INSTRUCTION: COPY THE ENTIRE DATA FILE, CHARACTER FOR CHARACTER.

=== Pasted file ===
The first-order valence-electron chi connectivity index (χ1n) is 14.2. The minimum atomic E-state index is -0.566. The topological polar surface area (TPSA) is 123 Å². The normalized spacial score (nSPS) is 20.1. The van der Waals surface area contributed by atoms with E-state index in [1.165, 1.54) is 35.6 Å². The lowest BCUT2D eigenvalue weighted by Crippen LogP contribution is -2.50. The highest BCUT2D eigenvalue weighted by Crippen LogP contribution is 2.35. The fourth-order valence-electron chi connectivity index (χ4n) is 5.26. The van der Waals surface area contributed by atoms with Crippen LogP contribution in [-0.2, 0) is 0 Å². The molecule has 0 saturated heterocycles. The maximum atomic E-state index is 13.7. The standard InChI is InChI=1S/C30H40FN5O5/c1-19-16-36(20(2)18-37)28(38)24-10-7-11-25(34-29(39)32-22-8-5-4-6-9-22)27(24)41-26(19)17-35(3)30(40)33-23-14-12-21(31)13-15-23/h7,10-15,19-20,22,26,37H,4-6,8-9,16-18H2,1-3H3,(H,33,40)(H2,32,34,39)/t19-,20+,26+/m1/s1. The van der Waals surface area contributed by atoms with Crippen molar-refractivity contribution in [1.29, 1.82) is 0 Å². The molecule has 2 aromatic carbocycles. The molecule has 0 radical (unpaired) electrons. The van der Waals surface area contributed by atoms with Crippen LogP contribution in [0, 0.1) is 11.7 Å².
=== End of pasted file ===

The first-order valence-electron chi connectivity index (χ1n) is 14.2. The minimum atomic E-state index is -0.566. The topological polar surface area (TPSA) is 123 Å². The normalized spacial score (nSPS) is 20.1. The van der Waals surface area contributed by atoms with E-state index in [1.165, 1.54) is 35.6 Å². The lowest BCUT2D eigenvalue weighted by Crippen LogP contribution is -2.50. The highest BCUT2D eigenvalue weighted by Crippen LogP contribution is 2.35. The fourth-order valence-electron chi connectivity index (χ4n) is 5.26. The van der Waals surface area contributed by atoms with Crippen LogP contribution in [-0.2, 0) is 0 Å². The molecule has 0 saturated heterocycles. The maximum atomic E-state index is 13.7. The standard InChI is InChI=1S/C30H40FN5O5/c1-19-16-36(20(2)18-37)28(38)24-10-7-11-25(34-29(39)32-22-8-5-4-6-9-22)27(24)41-26(19)17-35(3)30(40)33-23-14-12-21(31)13-15-23/h7,10-15,19-20,22,26,37H,4-6,8-9,16-18H2,1-3H3,(H,33,40)(H2,32,34,39)/t19-,20+,26+/m1/s1. The van der Waals surface area contributed by atoms with Crippen molar-refractivity contribution in [1.29, 1.82) is 0 Å². The molecule has 2 aromatic carbocycles. The molecule has 0 radical (unpaired) electrons. The van der Waals surface area contributed by atoms with Crippen LogP contribution in [0, 0.1) is 11.7 Å².